My motto in teaching and writing about art, including this blog, is 'Art Connects Us.' Art History is a wonderful way to feel the lively embrace of the universal human experience, but if you've ever taken an art history class you probably know that the subject is not ordinarily presented as inclusive. I taught the basic Art History survey course for years so I know well the curriculum of "See what the Greeks did, thought, made - theirs was a distinct culture completely alien to that of 5th c India, 9th c Americas, 16th c Africa, etc., etc., etc." But there is so much art, so many fascinating cultures, time periods, peoples, artists - and it's all part of the human story.
For me the best approach to art history is to find a common ground in a human idea or concern and then have the fun of exploring the endlessly interesting ways in which culture, climate, geography, available materials, beliefs, and individual imaginations conspire to create distinctive expressions of those basic human ideas and values.I teach a university class with this approach - it's a rich experience for my students of widely diverse backgrounds and stimulating for me as the teacher. The broad themes sweep everyone into the discussion so no one has reason to feel excluded or sidelined - we're all part of a continuing tradition of art and human expression. Human figures, animals, beliefs, power, wealth, landscapes, family portraits: the list of possibilities never ends. The human face, for example, holds a place of importance in nearly every culture and time and gives clues to deeply held ideas and values - but hold onto your seats because the differences in expression are astonishing. Every culture and time period chimes in with intriguing forms and layers of meaning.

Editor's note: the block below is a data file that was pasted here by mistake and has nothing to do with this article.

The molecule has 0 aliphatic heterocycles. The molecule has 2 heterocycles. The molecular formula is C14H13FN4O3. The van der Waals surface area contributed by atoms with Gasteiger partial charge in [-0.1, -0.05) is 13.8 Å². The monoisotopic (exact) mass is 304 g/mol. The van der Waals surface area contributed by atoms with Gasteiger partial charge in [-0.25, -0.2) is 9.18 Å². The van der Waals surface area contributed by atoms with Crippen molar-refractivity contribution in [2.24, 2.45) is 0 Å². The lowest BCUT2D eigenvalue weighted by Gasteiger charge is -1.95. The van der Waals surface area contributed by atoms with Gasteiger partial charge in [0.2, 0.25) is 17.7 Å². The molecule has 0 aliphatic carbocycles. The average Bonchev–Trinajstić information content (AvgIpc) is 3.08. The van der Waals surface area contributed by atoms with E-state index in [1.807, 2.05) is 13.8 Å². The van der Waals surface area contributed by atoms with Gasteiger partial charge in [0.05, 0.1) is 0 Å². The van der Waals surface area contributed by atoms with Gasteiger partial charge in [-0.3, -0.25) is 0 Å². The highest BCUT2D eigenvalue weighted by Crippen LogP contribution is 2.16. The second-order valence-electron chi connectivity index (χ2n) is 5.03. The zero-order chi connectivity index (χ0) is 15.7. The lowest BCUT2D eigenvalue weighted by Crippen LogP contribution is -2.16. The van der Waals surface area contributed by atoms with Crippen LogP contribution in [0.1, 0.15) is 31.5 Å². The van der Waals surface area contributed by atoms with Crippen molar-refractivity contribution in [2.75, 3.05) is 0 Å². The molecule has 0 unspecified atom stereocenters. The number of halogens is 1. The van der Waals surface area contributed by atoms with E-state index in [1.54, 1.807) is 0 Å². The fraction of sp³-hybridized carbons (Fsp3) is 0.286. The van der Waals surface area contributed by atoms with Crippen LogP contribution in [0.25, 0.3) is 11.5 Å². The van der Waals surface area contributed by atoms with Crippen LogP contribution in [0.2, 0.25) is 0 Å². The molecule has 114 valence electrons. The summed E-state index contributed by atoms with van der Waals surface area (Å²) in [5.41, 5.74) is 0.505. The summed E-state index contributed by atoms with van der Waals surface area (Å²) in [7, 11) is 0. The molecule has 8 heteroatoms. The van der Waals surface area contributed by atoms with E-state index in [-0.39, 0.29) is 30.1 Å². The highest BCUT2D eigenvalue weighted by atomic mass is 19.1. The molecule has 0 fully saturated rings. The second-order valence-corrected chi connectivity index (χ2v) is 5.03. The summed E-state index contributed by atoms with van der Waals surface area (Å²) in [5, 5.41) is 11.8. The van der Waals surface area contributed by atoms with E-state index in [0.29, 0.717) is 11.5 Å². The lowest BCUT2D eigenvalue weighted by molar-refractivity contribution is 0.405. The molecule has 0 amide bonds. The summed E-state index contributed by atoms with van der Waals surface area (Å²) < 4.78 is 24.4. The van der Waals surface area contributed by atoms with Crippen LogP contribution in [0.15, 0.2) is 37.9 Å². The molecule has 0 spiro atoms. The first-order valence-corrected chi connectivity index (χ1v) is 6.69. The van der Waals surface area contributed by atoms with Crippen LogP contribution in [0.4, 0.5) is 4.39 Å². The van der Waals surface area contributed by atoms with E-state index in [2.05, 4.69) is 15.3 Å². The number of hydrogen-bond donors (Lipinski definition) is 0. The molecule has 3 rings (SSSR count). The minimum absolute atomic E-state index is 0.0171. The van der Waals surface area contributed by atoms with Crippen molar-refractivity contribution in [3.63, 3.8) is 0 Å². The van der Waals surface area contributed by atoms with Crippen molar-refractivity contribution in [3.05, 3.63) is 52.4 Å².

The goddess Athena's beautiful stone face is a perfect representation of the serene, logical Classical Greeks, but just as representative of its culture is this lovely Gabon Mask, in which geometry forms a vital part of the design, and the chalkiness of the face indicates a spiritual connection. Picasso's wild 'Man in a Hat' would seem madness to the Greeks, as well as to Hans Holbein and the court of Henry VIII, to which this pencil drawing of poet Thomas Wyatt gives us insight, but Modern Art finds in it a fresh creative approach to an old subject. Cindy Sherman's use of her own face as a canvas speaks perhaps all too clearly of a contemporary familiarity with complex ideas of questioning identity. Above all, seated around the table of humanity, the commonality of 'Face,' as in these examples, provides a place to begin a powerful conversation about the meaning of being human.
To expand this work and these ideas I'm offering a series of online Art History 'classes' in the form of postcards - Postcard Art History. Each of the series follows a theme in in 10 week subscriptions, with art ranging broadly across cultures, styles, time periods, and artists. Each week you receive a pdf postcard with an image on one side and a brief but solidly informative explanation on the other. Week by week you'll see how cultures and eras interweave and share ideas, values, beliefs. You'll discover differences in the art that work to emphasize commonalities in human experience, and you'll be excited to find new insights and discoveries about art and art history. Themes are fun and intriguing, from 'Supermodels: Glamour Girls of Art History,' 'Gods of All Shapes and Sizes.' 'Happy Families', and others - and I'll be adding new themes regularly. A Postcard Art History series makes a unique, interesting gift for family and friends, a good way to catch the interest of children, and a great treat for YOU! If you enjoy my ArtSmartTalk blog I hope you'll support Postcard Art History and recommend it to others. Find all details at www.postcardarthistory.com.